A look at linguistic groups on the continent of Africa
Language: a system of communication used by a particular country or community.
Africa is a continent that boasts a wealth of different cultures, ethnicities, and languages. If you were to guess, how many languages would you say are spoken on the continent of Africa?
Take a wild guess.
Would you believe that between the 54 countries on the continent, over 2000 living languages are present? From the Oshiwambo language of Northern Namibia and Southern Angola, the Ewe language of Togo and Ghana or the Tigrinya language of Eritrea and northern Ethiopia. Language is such a riveting way to immerse yourself in a culture.
We are all aware of linguistic grouping within Europe: Slavic languages, Romantic languages, Latin languages etc. But how familiar are we with the linguistic groupings in Africa? There are 4 main linguistic groups in Africa, and they are further subdivided into smaller groups or families. These groups are:
Linguistic map of Africa
There are also many unofficial dialects that are spoken which don’t often fit neatly into any one linguistic group. As well as this, the linguistic picture of Africa was changed during the European occupation of the continent, thus making it even harder to group certain languages discretely.
Afro-Asiatic languages, also known as Hamito-Semitic languages, are spoken across Western Asia and North Africa. Named for its shared roots in Africa and Asia, this group is comprised of more than 300 languages, some of which date back to approximately 3400 BC (over 5400 years!) It is separated into 6 major branches: Semitic, Cushitic, Berber, Egyptian, Chadic and Omotic. Prominent languages in this group are:
This linguistic group is thought to be derived from areas in East Africa, both east and north of Lake Victoria, extending as far west as the Niger Valley in western Africa. It is comprised of around 160 languages, and the speakers of these languages span from northern Nigeria to Western Ethiopia. Like most African languages, these languages are tonal, giving them distinct vowel and consonant sounds in comparison to European languages. Prominent languages in this grouping include:
A group of Sudanese men. Parts of Sudan feature Nilo-Saharan languages.
The Niger-Congo language group is the largest linguistic group in Africa, comprised of over 1400 languages. It is reported that around 85% of Africans speak a language derived from the Niger-Congo linguistic group, at least 600 million people! Its speakers span areas demarcated by the Niger River and the Congo River, and this may be a reason for the name of this linguistic group. Due to the vastness of this linguistic group, it can be further sub-divided into smaller groups that share similar traits (such as Niger-Congo A and Niger-Congo B, among other separations). Prominent languages in this group include:
A Yoruba woman in traditional dress
The Khoi-San linguistic group is mostly centred in southern Africa, with a cluster of speakers in eastern Africa. This group of languages are some of the most distinct in the world, as they incorporate clicking sounds, making them instantly recognisable. This linguistic trait has spread to some of the Niger-Congo languages and the Afro-Asiatic languages (Xhosa, as an example), though it is thought to originate to the Khoi-San linguistic group. Outside of Africa, very few languages incorporate the click sound, making it a unique trait of the African continent. Despite its interesting sound, these languages are quickly becoming endangered, as their speakers experience marginalisation and as a result, speak in the more commonly spoken languages. Prominent languages in this group include:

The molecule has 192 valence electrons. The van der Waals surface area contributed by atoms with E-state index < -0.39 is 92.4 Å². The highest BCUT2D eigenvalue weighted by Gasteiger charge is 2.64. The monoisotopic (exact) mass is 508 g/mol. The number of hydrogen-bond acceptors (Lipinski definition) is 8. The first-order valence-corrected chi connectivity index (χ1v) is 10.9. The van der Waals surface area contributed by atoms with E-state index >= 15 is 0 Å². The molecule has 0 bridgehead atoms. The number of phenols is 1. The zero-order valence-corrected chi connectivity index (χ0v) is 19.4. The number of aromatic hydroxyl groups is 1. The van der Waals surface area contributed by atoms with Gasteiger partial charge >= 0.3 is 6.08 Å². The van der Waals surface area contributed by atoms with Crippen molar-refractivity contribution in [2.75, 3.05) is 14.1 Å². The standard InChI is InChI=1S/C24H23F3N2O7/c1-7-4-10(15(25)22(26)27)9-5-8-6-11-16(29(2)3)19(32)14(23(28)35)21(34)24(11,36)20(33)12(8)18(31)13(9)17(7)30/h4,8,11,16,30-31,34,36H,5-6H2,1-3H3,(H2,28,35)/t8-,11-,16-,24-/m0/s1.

-Khoekhoe (also known as Khoekhoegowab, Nàmá or Damara)
Namibian desert. Many of the Khoi-San langugaes are spoken in proximity to this area.
There is so much linguistic life for the Diaspora to explore and engage with. In 2006, the African Union declared the year to be the Year of the African Language, but we believe that a passion for African Linguistics cannot be confined to a single year; it must be an ongoing process within us and our communities to learn more about our languages and where they came from. Language is an excellent way to relate to culture, as the two are often deeply connected. Much of the details surrounding these linguistics groups and the languages within them are beyond the scope of a single blog post, but we strongly encourage you to learn more about your language group, and the history that is embedded in it.
Was your language listed above? Is there anyone around you who speaks the language relating to your people group or country? Are you in a community that speaks a language you are interested in exploring? Do your parents speak a language you are somewhat unfamiliar with? Reach out to them and ask them to teach you a few words or phrases and grow in your language abilities.
Comment the name of your language down below and connect with others who speak your language!